Road traffic noise levels can be assessed by two different means: measurements and prediction. The measurement method is only feasible when applied to existing situations. The prediction method is often used from the very start of the planning process until the final detailed design of noise abatement measures [1,24]. For the assessment of the impact of pavement distresses on environmental noise, both methods are necessary. Recently, attention has shifted towards measurement methods, such as CPX (Close ProXimity), that allow the noise emission of road surfaces to be characterized at the source, at different speeds. This technique has the advantage of a continuous high-speed measurement [25,26]. On the other hand, the modelling of outdoor acoustic propagation in urban areas must integrate all the parameters that may influence noise propagation, including, among others, the topography of the site, noise screens (if present), the nature of the ground, and in certain cases, the wind and the heterogeneousness of the atmosphere. In this context, the main objective of this work is the evaluation of the impact of road pavement distresses on environmental noise and, consequently, on population exposure.
The paper is structured as follows. In Section 2, the main methodology is explained, followed by details regarding the case study, the measurement method used, and the development of the noise maps. The actual results are discussed in Section 3. This includes, firstly, the influence of the pavement type, vehicle speed and distress type on the different acoustical parameters and, secondly, the corresponding noise maps and resulting noise exposure. Finally, some conclusions and limitations of the current study are provided in Section 4.

2. Materials and Methods

2.1. Methodology

To achieve the main objective, the CPX method was used to collect tyre/road noise at three speed levels on several pavement types, with different distresses. In this study, only alligator cracking and raveling are investigated. These results will be used as inputs for a calculation model of the environmental noise. Macrotexture levels were determined at the same time.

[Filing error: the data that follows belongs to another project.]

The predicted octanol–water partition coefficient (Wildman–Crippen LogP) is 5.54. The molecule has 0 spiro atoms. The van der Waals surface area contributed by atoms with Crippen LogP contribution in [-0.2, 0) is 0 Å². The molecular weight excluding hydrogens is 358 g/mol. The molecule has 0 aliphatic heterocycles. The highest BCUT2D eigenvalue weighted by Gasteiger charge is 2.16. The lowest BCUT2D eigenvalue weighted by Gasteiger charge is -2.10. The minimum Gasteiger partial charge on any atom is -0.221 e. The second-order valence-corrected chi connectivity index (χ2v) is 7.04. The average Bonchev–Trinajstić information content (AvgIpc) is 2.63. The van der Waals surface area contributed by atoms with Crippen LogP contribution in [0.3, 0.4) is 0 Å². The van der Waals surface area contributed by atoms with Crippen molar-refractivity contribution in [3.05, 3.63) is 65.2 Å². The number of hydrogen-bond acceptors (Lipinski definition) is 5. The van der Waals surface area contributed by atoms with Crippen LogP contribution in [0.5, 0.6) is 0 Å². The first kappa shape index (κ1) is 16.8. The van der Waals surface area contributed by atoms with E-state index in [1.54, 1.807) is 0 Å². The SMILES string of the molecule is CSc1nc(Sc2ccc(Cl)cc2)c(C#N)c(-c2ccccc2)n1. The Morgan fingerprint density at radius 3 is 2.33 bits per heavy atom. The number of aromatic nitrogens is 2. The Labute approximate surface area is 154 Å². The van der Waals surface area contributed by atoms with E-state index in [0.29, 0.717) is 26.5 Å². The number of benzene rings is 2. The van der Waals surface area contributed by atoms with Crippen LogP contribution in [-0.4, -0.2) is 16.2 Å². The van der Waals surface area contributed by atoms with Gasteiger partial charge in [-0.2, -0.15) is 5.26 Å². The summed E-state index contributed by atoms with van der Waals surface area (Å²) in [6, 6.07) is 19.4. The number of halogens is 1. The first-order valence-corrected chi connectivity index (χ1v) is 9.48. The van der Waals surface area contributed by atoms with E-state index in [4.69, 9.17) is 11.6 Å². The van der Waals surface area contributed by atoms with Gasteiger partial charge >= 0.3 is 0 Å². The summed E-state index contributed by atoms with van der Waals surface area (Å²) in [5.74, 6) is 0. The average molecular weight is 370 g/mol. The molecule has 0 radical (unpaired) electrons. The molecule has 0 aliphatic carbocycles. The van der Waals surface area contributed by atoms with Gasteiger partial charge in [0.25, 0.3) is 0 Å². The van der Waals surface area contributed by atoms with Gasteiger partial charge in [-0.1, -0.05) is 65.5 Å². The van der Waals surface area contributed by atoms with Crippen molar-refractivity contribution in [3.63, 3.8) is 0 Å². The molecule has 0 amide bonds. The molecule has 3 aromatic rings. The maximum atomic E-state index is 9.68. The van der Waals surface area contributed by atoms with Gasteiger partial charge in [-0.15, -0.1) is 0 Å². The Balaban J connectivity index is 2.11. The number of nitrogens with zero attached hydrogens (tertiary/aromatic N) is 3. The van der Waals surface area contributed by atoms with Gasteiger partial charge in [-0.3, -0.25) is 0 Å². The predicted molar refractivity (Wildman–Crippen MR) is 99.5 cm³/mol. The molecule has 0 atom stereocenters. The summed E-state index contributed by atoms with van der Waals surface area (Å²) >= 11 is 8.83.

Next, several scenarios were defined, taking into account the combination of the traffic speed with the pavement type, distress type and distressed surface. The following step consists of the transformation of the CPX data into the required input for the traffic noise model. The developed methodology includes a propagation filter as the main improvement, compared to other attempts to study the tyre/road noise evolution and annoyance [27,28].
Finally, based on the traffic data and site physical characteristics for the selected case study, noise maps were created and combined with the population distribution layers from a GIS (Geographical Information System) model. The scientific toolbox, adopted to develop these studies, included a noise simulation model in the CadnaA software (version 2018) and a GIS platform. This combination was the basis for the identification of the people’s exposure to certain road traffic noise levels.
An overview of the methodology is shown in Figure 1.

2.2. Case Study

The study was carried out in the city center of Guimarães. This municipality is located in the Ave sub-region of the Braga district in North-Western Portugal. The city of Guimarães, located at the center of the municipality, has approximately 52,000 inhabitants [29]. The streets used in the noise maps are illustrated in Figure 2, and their characteristics are included in Table A1 (Appendix A). The current pavement surfaces in the center of Guimarães consist mainly of asphalt concrete (AC) and cobble stones. However, for the present study, two other types of road pavement surfaces, frequently used in Portuguese urban areas, specifically, rubber asphalt (RA), and gap-graded asphalt (GGA), were added. Therefore, to widen the study results and for better measurement conditions, a database was constructed with information collected from other sites, located outside the city center.

2.3. Database

Seven regional roads in the region of Minho, with either AC, RA, or GGA, encompassing, in total, 16 test sites (5 to 6 sites per distress type), were selected (see Table A2, Appendix A). At these locations, both tyre/road noise and macrotexture measurements were performed.
Information included in the database was collected from asphalt pavement surfaces exhibiting two of the most common distresses that are present in urban areas: alligator cracking (ACR) and raveling (R). For comparison, sections without distresses (N) were analyzed as well. According to [30], ACR is an area of interconnected cracks that characteristically form a complete chicken wire/alligator pattern, which usually occurs in the wheel paths due to repeated traffic loadings. R is the wearing away of the pavement surface, caused by the dislodging of aggregate particles and a loss of asphalt binder. In Figure 3, examples of these distresses are shown.
For each pavement surface and distress type, Table 1 presents the maximum aggregate size (Dmax) and the average Mean Profile Depth (MPD), measured every 10 m on the surfaces. Due to their grading, AC and GGA have a positive texture, while RA exhibits a negative texture. It is clear that the presence of a distress increases the MPD, but no difference is found between ACR and R for the MPD-values.